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Sarah Series #2: Sarai means “contentious”

“Sarai” is understood by modern Hebrews and by some resources on ancient Hebrew names to mean “contentious”:

In this sermon from the Ray Stedman Library, he preaches that Sarai means “contentious”.   This sermon on TV by Jerry Gillis  originally piqued my interest in the “Sarai”=”contentious” theme.

I found this quite interesting.  I did a google search on  Sarai=contentious  and found this in the International Standard Bible Encyclopedia:

The former name [Sarai] appears to be derived from the same root as Israel, if, indeed, Genesis 32:28 is intended as an etymology of Israel. “She that strives,” a contentious person, is a name that might be given to a child at birth (compare Hosea 12:3,4, of Jacob), or later when the child’s character developed; in Genesis 16:6 and 21:10 a contentious character appears.

And there is this-

The wife of the patriarch was originally known as Sarai, meaning “princely” or “a princess.” Elsdon C. Smith suggests it may signify “contentious” or “quarrelsome,” but was changed, not accidentally, or by the whim of the bearer, but by God Himself that it might be a sign of His purpose, into Sarah, implying the princess, a princess or princesses, the source of nations and kings. Sarah or “chieftainness,” the feminine of Sar, meaning a “captain” or “commander” is repeatedly used in this sense as a common noun as, for instance, by Isaiah who renders it “queen” (Isaiah 49:23). It has been observed that among ancient Jews there was a sort of a cabalistic translation that “the Hebrew letter yod signifies the creative power of God in nature, while the letter hay symbolizes the state of grace—that state into which Sarah had entered after receiving the covenanted promises.” …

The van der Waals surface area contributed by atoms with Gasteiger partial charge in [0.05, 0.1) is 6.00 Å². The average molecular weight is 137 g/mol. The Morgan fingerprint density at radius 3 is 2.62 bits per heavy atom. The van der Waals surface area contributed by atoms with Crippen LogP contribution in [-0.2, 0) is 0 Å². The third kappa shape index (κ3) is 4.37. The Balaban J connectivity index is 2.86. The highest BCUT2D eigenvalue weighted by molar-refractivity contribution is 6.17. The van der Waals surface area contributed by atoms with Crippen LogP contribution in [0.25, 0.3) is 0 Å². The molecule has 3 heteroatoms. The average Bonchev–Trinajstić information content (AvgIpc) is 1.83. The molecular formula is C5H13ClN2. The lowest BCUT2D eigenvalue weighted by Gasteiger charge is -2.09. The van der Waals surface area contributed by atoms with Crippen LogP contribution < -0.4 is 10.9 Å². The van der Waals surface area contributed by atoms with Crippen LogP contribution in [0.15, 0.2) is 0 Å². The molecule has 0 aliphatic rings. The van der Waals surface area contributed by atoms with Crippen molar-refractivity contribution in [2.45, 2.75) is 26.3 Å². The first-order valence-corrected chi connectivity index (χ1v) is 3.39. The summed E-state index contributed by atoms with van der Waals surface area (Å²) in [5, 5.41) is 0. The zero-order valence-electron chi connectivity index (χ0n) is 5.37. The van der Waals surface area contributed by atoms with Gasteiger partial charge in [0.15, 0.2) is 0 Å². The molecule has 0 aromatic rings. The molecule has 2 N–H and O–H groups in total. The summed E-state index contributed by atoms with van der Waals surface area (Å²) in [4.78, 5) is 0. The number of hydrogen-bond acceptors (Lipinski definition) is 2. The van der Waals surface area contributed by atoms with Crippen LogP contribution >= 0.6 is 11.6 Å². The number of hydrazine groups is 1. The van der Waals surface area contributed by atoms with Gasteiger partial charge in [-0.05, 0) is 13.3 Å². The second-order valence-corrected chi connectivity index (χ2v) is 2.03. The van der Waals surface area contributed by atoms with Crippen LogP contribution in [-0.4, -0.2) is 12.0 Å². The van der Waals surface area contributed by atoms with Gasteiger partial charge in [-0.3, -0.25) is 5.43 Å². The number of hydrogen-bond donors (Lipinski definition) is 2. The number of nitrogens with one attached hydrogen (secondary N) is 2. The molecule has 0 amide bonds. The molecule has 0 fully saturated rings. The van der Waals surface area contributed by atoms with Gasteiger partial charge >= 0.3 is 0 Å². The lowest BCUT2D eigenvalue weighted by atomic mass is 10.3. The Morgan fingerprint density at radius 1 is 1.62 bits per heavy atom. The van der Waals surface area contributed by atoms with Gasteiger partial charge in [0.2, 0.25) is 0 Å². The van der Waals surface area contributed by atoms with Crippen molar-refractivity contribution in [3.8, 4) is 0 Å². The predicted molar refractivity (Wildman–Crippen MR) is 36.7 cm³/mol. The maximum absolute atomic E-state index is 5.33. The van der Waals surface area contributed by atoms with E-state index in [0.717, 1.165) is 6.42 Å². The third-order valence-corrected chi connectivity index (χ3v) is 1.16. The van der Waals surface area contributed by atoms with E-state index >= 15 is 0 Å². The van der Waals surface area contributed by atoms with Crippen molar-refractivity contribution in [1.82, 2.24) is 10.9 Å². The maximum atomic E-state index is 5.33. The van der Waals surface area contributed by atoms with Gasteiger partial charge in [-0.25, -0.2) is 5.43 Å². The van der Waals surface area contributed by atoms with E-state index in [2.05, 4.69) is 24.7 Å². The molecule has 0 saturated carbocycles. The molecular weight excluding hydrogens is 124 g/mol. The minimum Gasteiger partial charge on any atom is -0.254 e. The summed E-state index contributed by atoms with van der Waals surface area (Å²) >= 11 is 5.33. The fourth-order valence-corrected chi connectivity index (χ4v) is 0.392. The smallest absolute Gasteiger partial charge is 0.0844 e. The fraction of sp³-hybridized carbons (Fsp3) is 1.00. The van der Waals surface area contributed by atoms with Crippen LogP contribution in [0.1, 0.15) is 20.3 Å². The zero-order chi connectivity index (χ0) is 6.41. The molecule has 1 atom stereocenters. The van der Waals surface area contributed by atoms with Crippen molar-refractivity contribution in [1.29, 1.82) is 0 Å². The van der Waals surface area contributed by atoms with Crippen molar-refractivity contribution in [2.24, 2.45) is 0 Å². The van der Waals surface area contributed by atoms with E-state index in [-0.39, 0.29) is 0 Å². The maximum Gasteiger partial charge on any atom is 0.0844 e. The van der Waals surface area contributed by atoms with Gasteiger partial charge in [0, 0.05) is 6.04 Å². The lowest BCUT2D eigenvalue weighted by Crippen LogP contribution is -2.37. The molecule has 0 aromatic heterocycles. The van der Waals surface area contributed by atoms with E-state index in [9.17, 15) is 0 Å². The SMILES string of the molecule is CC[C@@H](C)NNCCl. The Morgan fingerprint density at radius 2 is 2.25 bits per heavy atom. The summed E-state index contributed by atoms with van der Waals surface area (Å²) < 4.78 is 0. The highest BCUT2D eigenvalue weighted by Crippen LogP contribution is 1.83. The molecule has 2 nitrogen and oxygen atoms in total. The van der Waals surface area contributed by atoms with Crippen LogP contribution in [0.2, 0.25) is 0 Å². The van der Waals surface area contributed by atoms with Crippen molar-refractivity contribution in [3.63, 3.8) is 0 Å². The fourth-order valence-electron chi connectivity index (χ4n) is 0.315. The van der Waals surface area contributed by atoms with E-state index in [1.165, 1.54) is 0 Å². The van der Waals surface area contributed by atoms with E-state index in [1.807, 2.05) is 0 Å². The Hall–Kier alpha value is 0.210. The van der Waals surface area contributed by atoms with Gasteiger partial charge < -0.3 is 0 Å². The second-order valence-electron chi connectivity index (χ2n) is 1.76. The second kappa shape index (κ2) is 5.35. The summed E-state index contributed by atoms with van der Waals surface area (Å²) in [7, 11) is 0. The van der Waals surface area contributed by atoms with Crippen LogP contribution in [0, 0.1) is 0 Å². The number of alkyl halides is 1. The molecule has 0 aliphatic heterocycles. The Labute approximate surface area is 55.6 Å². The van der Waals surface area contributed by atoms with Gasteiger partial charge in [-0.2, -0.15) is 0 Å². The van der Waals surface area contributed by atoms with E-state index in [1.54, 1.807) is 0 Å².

The root idea of Sarah means “to rule,” and fits the personality of the bearer…

Then the personal application of the changed name must not be forgotten. Called Sarah by God and the Angels (Genesis 17:1518:9), she exhibited the traits of a princess, “wielding a sceptre by the magic of which she could lord it over men’s hearts after her own will, even bring kings to her feet. If she came into the world with a will of her own as her dowry, nature further assisted her in developing it by the great beauty of her face and the grace of her stature. By these gifts she made her wish a command and disarmed opposition.” Both in bearing and character she illustrated the significance of her name. Through the long, long years of the quiet and stedfast devotion of Abraham to Sarah, peace reigned in the matrimonial tent more because of Abraham’s gentleness, kindness and forbearance, even though he lived so long with the more expressive and possessive ways of Sarah.

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